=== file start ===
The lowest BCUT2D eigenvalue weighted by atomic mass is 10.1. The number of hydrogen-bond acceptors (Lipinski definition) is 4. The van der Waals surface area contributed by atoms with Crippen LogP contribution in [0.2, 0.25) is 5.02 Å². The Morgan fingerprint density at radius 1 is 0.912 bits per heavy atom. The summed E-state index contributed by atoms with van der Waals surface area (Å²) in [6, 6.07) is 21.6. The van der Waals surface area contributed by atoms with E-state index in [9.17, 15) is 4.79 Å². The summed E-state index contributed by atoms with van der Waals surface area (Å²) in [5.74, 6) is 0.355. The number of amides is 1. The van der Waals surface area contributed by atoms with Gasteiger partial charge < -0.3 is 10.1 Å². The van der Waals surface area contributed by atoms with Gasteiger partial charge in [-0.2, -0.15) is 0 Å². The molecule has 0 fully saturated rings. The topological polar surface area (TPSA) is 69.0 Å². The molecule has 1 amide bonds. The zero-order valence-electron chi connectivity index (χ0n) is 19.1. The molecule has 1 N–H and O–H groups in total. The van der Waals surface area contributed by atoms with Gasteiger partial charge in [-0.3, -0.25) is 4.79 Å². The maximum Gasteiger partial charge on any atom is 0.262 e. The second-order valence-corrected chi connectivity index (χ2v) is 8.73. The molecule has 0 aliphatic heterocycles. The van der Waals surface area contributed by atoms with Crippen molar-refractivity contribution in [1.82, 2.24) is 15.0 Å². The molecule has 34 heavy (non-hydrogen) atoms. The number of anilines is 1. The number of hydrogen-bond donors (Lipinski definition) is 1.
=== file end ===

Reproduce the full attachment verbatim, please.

The lowest BCUT2D eigenvalue weighted by atomic mass is 10.1. The number of hydrogen-bond acceptors (Lipinski definition) is 4. The van der Waals surface area contributed by atoms with Crippen LogP contribution in [0.2, 0.25) is 5.02 Å². The Morgan fingerprint density at radius 1 is 0.912 bits per heavy atom. The summed E-state index contributed by atoms with van der Waals surface area (Å²) in [6, 6.07) is 21.6. The van der Waals surface area contributed by atoms with E-state index in [9.17, 15) is 4.79 Å². The summed E-state index contributed by atoms with van der Waals surface area (Å²) in [5.74, 6) is 0.355. The number of amides is 1. The van der Waals surface area contributed by atoms with Gasteiger partial charge < -0.3 is 10.1 Å². The van der Waals surface area contributed by atoms with Gasteiger partial charge in [-0.2, -0.15) is 0 Å². The molecule has 0 fully saturated rings. The topological polar surface area (TPSA) is 69.0 Å². The molecule has 1 amide bonds. The zero-order valence-electron chi connectivity index (χ0n) is 19.1. The molecule has 1 N–H and O–H groups in total. The van der Waals surface area contributed by atoms with Gasteiger partial charge in [-0.3, -0.25) is 4.79 Å². The maximum Gasteiger partial charge on any atom is 0.262 e. The second-order valence-corrected chi connectivity index (χ2v) is 8.73. The molecule has 0 aliphatic heterocycles. The van der Waals surface area contributed by atoms with Crippen molar-refractivity contribution in [1.82, 2.24) is 15.0 Å². The molecule has 34 heavy (non-hydrogen) atoms. The number of anilines is 1. The number of hydrogen-bond donors (Lipinski definition) is 1.